We get all kinds of warnings and letters from EB stating how dangers it is to get into or ontop of the truck while it is running.... I can see how it could mess you up if you ever got cought in the back of the auggers and then even in the feeder!!! I am sure the feeder would stop and cause a system auto shut down if a person were to get a part of his body into the feeder. We occasionaly have large peaces of wood IE; 2x4 and such get loged in the feeder which senses back pressure and causes the feeder to reverse a few times and then shuts the truck down to prevent further damage to the unit. but if the blades were sharp enfough I am sure some could get through. Just makes me sick just to think about it.

jkelton
09-09-2004, 05:59 PM
but if the blades were sharp enfough I am sure some could get through. Just makes me sick just to think about it.

I agree totally. I am strongly looking at changing what material I run accross the board to prevent such an accident. Unfortunately, it only takes one slip and I cannot afford that on my conscious anymore.

Groundcover Solutions
09-10-2004, 08:08 PM
I agree totally. I am strongly looking at changing what material I run accross the board to prevent such an accident. Unfortunately, it only takes one slip and I cannot afford that on my conscious anymore.

What exactly are you looking at doing? Just curious.

jkelton
09-10-2004, 10:27 PM
I have found out that in most cases that a recycled, dyed material runs better than the traditional hardwood bark. The recycled material seems to flow better than a bark material - it does not clump and bind together nearly as much. I don't know about you and your materials, but if I put over 45 yards in my truck (I have the same size as you), the bark material will bind in the top portion of the back door and on the sides (above the paddles on the auger shaft - around the auger mower mount) and I have to clear it our periodically. A lot depends on the condition of the material - the bark material changes season to season and load to load, but the recycled material stays the same no matter the weather conditions. What types of materials do you run?

Groundcover Solutions
09-11-2004, 09:41 AM
We run several different types of material. Our playground stuff is of course our favorite that stuff just flows out of the machine typically not binding up and such. We also have the dyed stuff which is the recycled material, granted it dose not bind up as much in the back of the truck but we tend to get more clogs at the reducer and sometimes in the hose. With the larger pieces turning sideways and blocking the flow. But during the spring we use the good old standard double shredded bark. That bark changes every time we load up, from weather and also when it is dropped at the yard sometimes it is just not good bark. Are material also changes alot depending on what area of the state we are working in. depending on where we are working we go to different yards and they all make there material differently and some use different material. I find that the hardwood binds up the most in the truck, especially if you are starting and stopping alot. We will typically have to "fork the load" every now and then when we are doing that. If it is a large area we can usually just let the truck do the work, and just keep an eye on it.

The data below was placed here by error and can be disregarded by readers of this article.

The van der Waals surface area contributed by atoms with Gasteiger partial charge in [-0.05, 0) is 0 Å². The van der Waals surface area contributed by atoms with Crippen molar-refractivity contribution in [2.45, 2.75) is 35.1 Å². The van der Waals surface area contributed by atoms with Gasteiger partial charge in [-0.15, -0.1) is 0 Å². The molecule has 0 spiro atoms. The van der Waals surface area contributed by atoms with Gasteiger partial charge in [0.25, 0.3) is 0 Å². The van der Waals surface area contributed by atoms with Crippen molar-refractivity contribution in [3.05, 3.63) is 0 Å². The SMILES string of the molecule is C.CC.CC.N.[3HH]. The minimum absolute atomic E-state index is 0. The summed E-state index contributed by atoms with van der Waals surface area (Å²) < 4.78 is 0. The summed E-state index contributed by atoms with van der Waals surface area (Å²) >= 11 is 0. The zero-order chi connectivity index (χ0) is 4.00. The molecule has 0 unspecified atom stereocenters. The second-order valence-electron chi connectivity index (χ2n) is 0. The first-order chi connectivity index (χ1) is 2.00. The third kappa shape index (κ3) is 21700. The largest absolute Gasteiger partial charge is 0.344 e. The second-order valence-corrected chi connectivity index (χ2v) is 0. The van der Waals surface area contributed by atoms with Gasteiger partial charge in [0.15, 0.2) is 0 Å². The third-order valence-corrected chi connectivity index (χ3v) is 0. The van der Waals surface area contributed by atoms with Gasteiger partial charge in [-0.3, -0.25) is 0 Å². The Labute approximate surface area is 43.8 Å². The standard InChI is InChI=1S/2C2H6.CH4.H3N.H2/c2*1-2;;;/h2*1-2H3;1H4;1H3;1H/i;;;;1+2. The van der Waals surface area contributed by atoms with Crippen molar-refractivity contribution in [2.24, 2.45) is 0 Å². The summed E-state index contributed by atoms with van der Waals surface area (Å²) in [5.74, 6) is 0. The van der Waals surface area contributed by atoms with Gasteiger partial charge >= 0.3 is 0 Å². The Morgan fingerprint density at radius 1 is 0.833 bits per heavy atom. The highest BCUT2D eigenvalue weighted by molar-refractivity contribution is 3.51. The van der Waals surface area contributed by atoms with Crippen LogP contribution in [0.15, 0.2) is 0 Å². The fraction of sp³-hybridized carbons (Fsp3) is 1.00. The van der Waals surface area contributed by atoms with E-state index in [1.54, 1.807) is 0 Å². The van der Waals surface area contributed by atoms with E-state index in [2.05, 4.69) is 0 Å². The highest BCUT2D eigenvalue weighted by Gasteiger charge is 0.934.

jkelton
09-12-2004, 10:42 AM
I see the same thing on our hardwood bark. I also agree on the recycled material - but, I did find a supplier that makes the dyed product a finer grind (plus better coloring) that flows through the truck much better with very little binding in the hose connectors or reducer. That made all the difference in the world. But, I did see that I had to run the blower quite a bit higher if I use that material.

Playground is definitely the material we like to run (for the obvious reasons). It's so much easier to run that material, plus you're not moving around nearly as much, if any. We can run all day and not break a sweat.

Groundcover Solutions
09-12-2004, 02:41 PM
Yeah Playground is great.
This was our first year full time in the Detroit area so we were working with a new supplier but now that the season is winding down they are working with us more on our material and they have been doing a great job lately. Now that they know we are going to be pulling large amounts of material from them. They have been grinding up our own pile of playground material. Ever since we pulled a load of playground out and drove an hour away to work on a job, when we get there we get started and right off the bat we get a plug. So I was over by the end of the hose and my guy was clearing out the reducer. So he calls me over and shows me a shovel full nails and other pieces of metal. Needless to say i was not very happy, we drove all the way back and they had to grind up fresh material and take back the full load of material we had on our truck. So ever since then they have been helping us out with good material. Plus we have reached a point that we have pulled quite a lot of material out so they are also helping us out there.